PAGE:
Civil settlement in Andrew Delke case hints at possible defense

Why settle when Delke pleaded not guilty?
Posted at 1:13 PM, Mar 08, 2021
and last updated 2021-03-16 10:23:00-04

NASHVILLE, Tenn. (WTVF) — Nashville wants to pay $2.25 million to settle a wrongful death lawsuit but admits no wrongdoing. So, why settle?

Remember, Andrew Delke, a decommissioned Metro Nashville police officer, is still charged with the murder of Daniel Hambrick. The trial is set for July. But there is a reason for this settlement before the criminal trial, and it hints at Delke's likely defense.

Typically, civil lawsuits are shelved until after a criminal trial but not in this case.

A fair question: why settle for millions when accused officer Andrew Delke has pleaded not guilty?

This is a controversial case. Delke -- a white Metro officer -- is accused of shooting Daniel Hambrick -- a Black man -- in the back. The incident sparked community outrage and protests.

Daniel Hambrick: Autopsy Results Released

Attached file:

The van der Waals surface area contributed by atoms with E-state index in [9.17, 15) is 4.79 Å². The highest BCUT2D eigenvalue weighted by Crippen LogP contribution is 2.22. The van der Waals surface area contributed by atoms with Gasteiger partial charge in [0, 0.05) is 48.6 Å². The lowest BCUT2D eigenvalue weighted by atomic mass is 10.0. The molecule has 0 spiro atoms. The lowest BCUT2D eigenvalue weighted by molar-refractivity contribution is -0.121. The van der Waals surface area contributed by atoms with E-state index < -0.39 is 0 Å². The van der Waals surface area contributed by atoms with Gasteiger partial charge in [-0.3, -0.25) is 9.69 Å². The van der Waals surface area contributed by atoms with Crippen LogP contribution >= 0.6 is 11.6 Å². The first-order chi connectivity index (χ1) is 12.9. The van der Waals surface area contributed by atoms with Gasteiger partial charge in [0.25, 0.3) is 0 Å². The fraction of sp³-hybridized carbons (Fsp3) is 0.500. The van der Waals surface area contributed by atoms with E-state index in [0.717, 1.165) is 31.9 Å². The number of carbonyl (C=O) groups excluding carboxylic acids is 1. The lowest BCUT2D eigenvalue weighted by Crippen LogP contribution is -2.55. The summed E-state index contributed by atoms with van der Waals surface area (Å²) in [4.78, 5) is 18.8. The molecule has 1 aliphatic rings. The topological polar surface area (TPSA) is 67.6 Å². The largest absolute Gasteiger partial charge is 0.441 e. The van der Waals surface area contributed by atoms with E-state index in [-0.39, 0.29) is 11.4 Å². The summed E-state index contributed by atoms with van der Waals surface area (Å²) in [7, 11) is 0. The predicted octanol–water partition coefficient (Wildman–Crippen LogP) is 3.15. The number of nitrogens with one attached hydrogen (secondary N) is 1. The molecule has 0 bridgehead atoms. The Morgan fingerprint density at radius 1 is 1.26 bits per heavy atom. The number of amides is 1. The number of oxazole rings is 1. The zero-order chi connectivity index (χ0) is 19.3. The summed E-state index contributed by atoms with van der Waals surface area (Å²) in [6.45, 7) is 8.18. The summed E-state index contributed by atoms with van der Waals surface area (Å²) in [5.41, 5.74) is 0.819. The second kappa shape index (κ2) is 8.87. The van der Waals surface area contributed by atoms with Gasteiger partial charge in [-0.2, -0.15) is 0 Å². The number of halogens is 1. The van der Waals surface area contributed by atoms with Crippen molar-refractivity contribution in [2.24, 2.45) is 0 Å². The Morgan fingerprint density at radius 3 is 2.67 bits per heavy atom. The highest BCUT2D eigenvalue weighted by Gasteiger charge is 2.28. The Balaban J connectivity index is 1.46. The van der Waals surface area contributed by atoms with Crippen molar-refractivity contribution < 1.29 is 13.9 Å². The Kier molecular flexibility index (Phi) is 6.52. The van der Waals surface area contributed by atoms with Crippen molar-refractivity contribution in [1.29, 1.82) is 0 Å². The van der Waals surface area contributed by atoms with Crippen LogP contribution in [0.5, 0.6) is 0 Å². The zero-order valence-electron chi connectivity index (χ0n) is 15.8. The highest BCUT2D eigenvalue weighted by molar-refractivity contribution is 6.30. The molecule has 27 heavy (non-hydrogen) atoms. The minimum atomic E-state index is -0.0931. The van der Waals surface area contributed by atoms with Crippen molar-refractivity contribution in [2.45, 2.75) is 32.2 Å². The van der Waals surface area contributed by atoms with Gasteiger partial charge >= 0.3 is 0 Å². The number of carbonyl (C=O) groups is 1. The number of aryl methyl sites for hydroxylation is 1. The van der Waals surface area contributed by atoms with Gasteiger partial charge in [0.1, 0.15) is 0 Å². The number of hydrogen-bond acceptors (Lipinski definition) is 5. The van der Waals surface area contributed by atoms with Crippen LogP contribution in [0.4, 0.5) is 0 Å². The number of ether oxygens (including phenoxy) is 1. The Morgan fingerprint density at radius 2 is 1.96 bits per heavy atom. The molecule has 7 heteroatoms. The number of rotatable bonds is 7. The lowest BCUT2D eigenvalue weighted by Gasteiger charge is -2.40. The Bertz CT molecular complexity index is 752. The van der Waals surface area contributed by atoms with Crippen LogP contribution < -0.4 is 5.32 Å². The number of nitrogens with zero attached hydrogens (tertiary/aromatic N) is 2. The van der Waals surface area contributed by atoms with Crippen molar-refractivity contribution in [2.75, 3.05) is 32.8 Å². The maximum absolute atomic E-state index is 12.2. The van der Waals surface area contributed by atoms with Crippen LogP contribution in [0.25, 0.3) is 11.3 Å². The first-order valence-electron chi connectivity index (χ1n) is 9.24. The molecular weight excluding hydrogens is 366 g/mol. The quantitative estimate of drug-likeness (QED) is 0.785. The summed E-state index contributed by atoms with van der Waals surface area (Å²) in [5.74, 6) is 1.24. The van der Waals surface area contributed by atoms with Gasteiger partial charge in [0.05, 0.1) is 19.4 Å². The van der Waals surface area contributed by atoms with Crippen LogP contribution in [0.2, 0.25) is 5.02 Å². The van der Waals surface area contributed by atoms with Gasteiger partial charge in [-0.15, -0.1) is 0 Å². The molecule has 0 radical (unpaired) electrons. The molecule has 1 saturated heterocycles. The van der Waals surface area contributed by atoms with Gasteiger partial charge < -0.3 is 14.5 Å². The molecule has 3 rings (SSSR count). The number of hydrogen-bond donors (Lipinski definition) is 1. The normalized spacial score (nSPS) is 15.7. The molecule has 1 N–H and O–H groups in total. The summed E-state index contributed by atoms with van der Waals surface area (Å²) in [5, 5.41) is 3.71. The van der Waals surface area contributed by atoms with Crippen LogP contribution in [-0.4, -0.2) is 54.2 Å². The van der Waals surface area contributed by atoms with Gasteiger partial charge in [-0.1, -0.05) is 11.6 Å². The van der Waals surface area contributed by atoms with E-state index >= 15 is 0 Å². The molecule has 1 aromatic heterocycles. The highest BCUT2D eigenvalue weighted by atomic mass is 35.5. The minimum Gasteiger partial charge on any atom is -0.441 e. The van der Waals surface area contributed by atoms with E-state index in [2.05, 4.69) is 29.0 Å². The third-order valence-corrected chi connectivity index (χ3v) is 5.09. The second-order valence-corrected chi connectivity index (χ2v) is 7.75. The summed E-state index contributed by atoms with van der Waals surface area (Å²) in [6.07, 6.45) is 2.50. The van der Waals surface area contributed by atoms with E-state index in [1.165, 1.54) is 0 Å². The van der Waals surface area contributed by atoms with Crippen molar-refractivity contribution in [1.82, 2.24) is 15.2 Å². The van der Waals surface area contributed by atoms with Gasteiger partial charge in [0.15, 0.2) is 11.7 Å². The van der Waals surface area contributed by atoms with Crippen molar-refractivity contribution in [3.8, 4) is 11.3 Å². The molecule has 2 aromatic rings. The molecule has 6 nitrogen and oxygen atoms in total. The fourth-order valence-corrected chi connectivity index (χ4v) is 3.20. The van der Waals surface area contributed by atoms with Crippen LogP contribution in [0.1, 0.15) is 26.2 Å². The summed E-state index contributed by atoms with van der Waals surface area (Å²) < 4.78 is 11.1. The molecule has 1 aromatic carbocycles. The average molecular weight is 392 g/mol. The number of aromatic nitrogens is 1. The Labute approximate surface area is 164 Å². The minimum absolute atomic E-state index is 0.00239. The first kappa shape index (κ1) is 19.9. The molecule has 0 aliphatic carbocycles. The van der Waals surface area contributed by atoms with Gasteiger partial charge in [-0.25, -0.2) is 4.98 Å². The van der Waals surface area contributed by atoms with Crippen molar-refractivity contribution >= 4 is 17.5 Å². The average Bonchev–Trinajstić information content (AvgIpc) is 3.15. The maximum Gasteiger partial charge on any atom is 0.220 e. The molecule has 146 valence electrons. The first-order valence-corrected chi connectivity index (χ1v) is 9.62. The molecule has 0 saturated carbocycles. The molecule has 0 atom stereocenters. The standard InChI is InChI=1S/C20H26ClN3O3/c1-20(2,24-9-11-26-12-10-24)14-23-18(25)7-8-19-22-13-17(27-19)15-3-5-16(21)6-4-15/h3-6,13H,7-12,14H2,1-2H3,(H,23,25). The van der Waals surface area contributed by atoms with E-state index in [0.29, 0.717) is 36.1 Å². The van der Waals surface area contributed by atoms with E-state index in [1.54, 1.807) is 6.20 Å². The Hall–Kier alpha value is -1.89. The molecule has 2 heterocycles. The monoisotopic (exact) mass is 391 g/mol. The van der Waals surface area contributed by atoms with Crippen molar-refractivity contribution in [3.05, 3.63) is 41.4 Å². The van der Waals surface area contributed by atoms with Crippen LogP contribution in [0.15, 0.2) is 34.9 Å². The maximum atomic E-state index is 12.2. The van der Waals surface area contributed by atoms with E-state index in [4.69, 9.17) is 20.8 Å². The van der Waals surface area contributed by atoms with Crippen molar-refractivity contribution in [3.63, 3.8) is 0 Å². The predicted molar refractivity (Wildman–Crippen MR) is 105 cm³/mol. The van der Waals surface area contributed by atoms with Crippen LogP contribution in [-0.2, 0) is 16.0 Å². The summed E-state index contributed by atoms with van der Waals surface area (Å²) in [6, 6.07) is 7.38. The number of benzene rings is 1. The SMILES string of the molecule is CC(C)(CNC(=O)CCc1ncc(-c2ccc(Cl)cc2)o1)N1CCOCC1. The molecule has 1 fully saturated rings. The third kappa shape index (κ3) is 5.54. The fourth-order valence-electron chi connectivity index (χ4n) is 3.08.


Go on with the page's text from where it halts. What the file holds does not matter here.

Delke shot Daniel Hambrick during a foot chase back in 2018.

"Anytime you settle something this polarizing, you do get a benefit for the city," says NewsChannel 5's legal analyst Nick Leonardo.

But, there's more to it than just that. The $2.5 million settlement comes fully three months before Delke is set to stand trial for murder.

Nashville may pay the Hambrick family -- and neither the city nor Delke admit to any wrongdoing, but, "There's got to be some other exposure that Metro knows that they have in this case," said Leonardo.

Remember, Delke shot and killed Hambrick -- hitting him three times from behind -- during a foot chase in 2018. It was all caught on security video, which will be the main evidence at trial.

Police say Hambrick was carrying a gun, and Delke fired because he felt Hambrick was an imminent threat.

Prosecutors have charged Delke with first-degree murder.

Leonardo says this civil settlement coming before the criminal trial gives a hint to part of Delke's likely defense, "We're talking about more of Metro's liability -- was there negligent training... was there failure to follow protocols?"

Who knows what exactly will come out at trial?

But, it very likely Delke's attorneys will say he only acted according to the way he was trained.

The jury then will be left to decide if Delke's training was lacking and if that is what led to the fatal shooting.

We may get a look at this defense strategy in the George Floyd trial when it begins soon in Minneapolis. Jury selection has been was delayed, but the city earlier did settle a civil lawsuit with the Floyd family for $3 million. Officer Derek Chauvin is charged with second-degree murder and may challenge his training at trial.

Related story: Metro files resolution to settle with Daniel Hambrick's family on civil claims